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August 28, 2013

Scenes From Chemical Weapon Inspections in Syria … and a Ten Year Itch

UN chem weapons inspection 1 Reuters

What makes these images of UN weapons inspectors on the ground in Mouadamiya, Syria so powerful and affirming for me is how much they also evoke the Bush Administration’s 2003 rush to war. Actually seeing UN weapons inspectors allowed to do their jobs following the horrifying mass event last week in Syria doesn’t feel like a “do over,” but it’s verification, at least, that there is a deliberate and rational way to proceed in such events. The freshly-elected Barack Obama’s decision not to seek a determination, on behalf of the nation and for the sake of history, about the previous administration’s “sexing up” of the “evidence,” makes the simple photos here even more pronounced.

You should take a look at the entire slideshow. This set of photos, however, simply cover the bases. We see the investigator, equipped with tools — such as scissors! — conveying a legitimacy unmatched by all the news photos we saw of aluminum tubes or images of the Secretary of State waving around vials of anthrax in front of the United Nations.

UN chem weapons inspection 2 Reuters

We see another inspector in the presence of what we can assume is a real live delivery device.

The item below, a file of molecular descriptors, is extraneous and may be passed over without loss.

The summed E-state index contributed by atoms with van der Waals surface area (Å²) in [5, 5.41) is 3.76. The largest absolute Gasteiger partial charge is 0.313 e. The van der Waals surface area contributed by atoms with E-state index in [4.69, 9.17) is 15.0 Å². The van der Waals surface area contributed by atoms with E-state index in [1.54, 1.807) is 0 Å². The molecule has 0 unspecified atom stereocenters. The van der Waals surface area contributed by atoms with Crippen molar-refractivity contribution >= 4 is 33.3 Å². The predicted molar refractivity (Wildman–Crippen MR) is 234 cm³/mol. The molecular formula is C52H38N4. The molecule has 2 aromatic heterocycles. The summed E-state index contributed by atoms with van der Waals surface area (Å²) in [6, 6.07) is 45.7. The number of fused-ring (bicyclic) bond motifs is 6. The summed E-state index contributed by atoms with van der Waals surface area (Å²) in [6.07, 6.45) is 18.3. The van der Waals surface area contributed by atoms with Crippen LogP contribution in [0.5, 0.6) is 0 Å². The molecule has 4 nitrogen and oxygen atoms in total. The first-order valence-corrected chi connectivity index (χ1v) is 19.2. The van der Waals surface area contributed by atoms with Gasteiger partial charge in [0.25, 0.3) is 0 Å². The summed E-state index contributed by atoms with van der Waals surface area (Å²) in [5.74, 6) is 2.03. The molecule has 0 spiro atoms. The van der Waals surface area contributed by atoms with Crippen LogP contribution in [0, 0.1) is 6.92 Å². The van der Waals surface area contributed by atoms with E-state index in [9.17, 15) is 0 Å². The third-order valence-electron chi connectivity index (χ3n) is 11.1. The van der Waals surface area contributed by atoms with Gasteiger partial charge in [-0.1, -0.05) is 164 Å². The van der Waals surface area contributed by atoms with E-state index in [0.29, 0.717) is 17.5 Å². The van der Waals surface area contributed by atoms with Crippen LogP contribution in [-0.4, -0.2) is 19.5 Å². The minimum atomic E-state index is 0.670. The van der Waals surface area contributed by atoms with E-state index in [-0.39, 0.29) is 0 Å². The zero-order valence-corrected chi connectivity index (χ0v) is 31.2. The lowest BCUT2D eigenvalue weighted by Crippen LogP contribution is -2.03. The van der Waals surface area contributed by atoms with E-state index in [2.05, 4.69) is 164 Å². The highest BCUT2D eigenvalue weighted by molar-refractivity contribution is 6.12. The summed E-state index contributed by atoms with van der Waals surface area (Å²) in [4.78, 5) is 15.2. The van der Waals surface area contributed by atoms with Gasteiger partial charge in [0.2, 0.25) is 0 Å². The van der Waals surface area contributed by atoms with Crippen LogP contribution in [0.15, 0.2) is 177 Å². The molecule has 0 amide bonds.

UN chem weapons inspection 3 Reuters

Then, in a scene that is not only empathetic but presumably an elementary procedure in connecting the dots, we see the inspectors meeting with hospitalized victims.

UN chem weapons inspection 4 Reuters

Finally, because 2003 involved little drama that didn’t involve state actors, the profound simplicity (or simplistic profundity) here is the documentation of investigators engaging with actual citizens.

Hope and better aspirations aside, however, we know that ‘13 is politically deviating less from ‘03 than I suggest. What I’m referring to is how the Obama administration is demonstrating less interest in engaging with the UN around Assad’s stockpiling and use of lethal weapons than even Team Bush did in regards to potentially similar capabilities by Saddam Hussein. It does seem, though, that whatever intervention might be taken through NATO, the Arab League or some other “alliance of the willing” is coming with a greater sense that the weapons evidence is incontrovertible. I’d be leagues more comfortable, however — no matter what else happens next — if the discovery process presented in these photos might fully play out.

(photo 1 & 2: Ahmad Alshami/Reuters photo 3 & 4: Abo Alnour Alhaji/Reuters.caption 1 & 2: A U.N. chemical weapons expert gathers evidence at one of the sites of an alleged poison gas attack in the southwestern Damascus suburb of Mouadamiya, August 26, 2013. caption 3: U.N. chemical weapons experts visit a hospital where wounded people affected by an apparent gas attack are being treated, in the southwestern Damascus suburb of Mouadamiya, August 26, 2013. caption 4: U.N. chemical weapons experts meet residents at one of the sites of an alleged poison gas attack in the southwestern Damascus suburb of Mouadamiya, August 26, 2013.)

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